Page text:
La Jungla (2450 Dufferin, at Schell, 647-436-9996) Complete meals for $25 per person, including all taxes, tip and an imported beer. Average main $10. Open daily noon to 11 pm. Licensed. Access: one step at door, washrooms in basement. Rating: NNN Rating: NNNNN
There's more to st. clair's corso Italia than pasta 'n' pizza parlours, soccer supporters' clubs and shops selling pointy shoes. The lively boulevard that stretches from Bathurst to Lansdowne is also home to a high concentration of Latin American cantinas, familiar names like La Cocina de Doña Luz and Mi Tierra.
The local Latino cuisine scene now stretches up to Dufferin and Eglinton, where we find La Jungla, a two-year-old Salvadoran resto in a dreary strip plaza, sandwiched between a jeweller specializing in evil eyes and a cyber-sex boutique.
The bright white storefront is fancier than most, its dozen or so tables topped with linen, the walls hung with World Cup flags, and the short chalkboard menu lists dishes in both English and Spanish. From it, we begin with the house salad ($7), a sharable starter of ripe tomato, sliced avocado and devilled eggs stuffed with tasty tuna on a bed of iceberg dressed with a light, lemony vinaigrette.
We expect the main of ceviche ($10.75) to be shrimp "cooked" in lime juice, but instead it's a disappointing bowl of citrusy soup loaded with crustaceans and little else. However, it would make an excellent first course in a smaller portion with some absorbent bread.
Though it is thin and bordering on well-done, Carne Encebollada grilled flank steak topped with a delicious tangle of carmelized onion and sweet red pepper ($12.75) arrives remarkably tender. Similarly, deep-fried snapper ($12) is surprisingly flaky considering it comes straight from a vat of boiling oil. Both get served with salad (the house minus the deviled eggs), an inconsequential white rice timbale studded with frozen veggies, quite good fries and fabulously caramelized plantain. Even La Jungla's no-nonsense burritos beef or chicken ($5.50) are better than most, plump with succulent meat and creamy avocado.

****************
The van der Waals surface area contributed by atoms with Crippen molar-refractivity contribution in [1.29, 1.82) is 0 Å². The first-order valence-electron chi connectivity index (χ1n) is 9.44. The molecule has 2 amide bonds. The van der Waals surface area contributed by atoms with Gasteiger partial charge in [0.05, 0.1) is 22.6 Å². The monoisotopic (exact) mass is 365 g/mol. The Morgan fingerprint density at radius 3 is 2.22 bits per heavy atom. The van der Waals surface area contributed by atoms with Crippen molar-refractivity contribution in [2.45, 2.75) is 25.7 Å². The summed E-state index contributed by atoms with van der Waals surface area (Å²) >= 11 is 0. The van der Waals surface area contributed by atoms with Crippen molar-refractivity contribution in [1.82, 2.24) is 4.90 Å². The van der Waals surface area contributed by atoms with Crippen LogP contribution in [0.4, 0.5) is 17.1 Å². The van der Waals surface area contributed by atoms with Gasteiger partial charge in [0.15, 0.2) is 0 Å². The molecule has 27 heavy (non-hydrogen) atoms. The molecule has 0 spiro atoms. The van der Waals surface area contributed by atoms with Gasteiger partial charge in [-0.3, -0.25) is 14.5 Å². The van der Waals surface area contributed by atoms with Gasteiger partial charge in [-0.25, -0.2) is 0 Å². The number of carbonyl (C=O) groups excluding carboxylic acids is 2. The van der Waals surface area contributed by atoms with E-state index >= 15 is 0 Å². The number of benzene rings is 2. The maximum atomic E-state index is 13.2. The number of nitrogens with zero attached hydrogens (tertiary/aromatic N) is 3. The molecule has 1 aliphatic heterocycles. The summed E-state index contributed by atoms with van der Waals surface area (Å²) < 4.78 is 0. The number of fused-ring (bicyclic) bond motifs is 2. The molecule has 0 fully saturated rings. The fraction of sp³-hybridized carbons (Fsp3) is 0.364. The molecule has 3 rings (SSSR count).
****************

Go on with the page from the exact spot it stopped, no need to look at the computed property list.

Draining the last of our horchata chilled rice milk scented with almond and cinnamon ($2) we congratulate ourselves for uncovering yet another of Toronto's hidden dining gems. Just as we're leaving, a pair of fashionistas from one of the nearby designer outlets on Castlefield brush past us in flip-flops on their way to La Jungla's takeout counter to grab a little something to go.
Don't you just hate when that happens?